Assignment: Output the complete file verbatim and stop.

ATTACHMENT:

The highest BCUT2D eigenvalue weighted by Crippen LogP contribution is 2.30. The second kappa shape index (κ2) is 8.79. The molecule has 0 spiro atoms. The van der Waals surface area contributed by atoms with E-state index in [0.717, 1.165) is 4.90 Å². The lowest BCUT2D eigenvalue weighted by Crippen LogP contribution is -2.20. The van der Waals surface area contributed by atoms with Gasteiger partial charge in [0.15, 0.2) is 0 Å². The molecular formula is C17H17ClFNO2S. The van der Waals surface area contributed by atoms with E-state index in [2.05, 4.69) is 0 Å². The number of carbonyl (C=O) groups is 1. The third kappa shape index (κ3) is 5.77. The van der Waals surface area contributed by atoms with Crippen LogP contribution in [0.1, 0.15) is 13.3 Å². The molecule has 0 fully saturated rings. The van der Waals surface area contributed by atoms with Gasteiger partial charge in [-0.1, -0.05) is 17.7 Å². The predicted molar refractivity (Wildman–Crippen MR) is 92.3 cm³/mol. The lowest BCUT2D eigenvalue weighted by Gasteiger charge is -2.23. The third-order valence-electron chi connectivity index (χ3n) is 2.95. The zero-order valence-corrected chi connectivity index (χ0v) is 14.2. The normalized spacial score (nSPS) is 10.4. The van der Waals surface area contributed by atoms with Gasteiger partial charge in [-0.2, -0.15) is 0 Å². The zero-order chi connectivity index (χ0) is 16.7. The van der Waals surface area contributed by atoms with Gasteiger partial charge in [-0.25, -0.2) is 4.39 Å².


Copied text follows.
The highest BCUT2D eigenvalue weighted by Crippen LogP contribution is 2.30. The second kappa shape index (κ2) is 8.79. The molecule has 0 spiro atoms. The van der Waals surface area contributed by atoms with E-state index in [0.717, 1.165) is 4.90 Å². The lowest BCUT2D eigenvalue weighted by Crippen LogP contribution is -2.20. The van der Waals surface area contributed by atoms with Gasteiger partial charge in [0.15, 0.2) is 0 Å². The molecular formula is C17H17ClFNO2S. The van der Waals surface area contributed by atoms with E-state index in [2.05, 4.69) is 0 Å². The number of carbonyl (C=O) groups is 1. The third kappa shape index (κ3) is 5.77. The van der Waals surface area contributed by atoms with Crippen LogP contribution in [0.1, 0.15) is 13.3 Å². The molecule has 0 fully saturated rings. The van der Waals surface area contributed by atoms with Gasteiger partial charge in [-0.1, -0.05) is 17.7 Å². The predicted molar refractivity (Wildman–Crippen MR) is 92.3 cm³/mol. The lowest BCUT2D eigenvalue weighted by Gasteiger charge is -2.23. The third-order valence-electron chi connectivity index (χ3n) is 2.95. The zero-order valence-corrected chi connectivity index (χ0v) is 14.2. The normalized spacial score (nSPS) is 10.4. The van der Waals surface area contributed by atoms with Gasteiger partial charge in [-0.2, -0.15) is 0 Å². The zero-order chi connectivity index (χ0) is 16.7. The van der Waals surface area contributed by atoms with Gasteiger partial charge in [-0.25, -0.2) is 4.39 Å².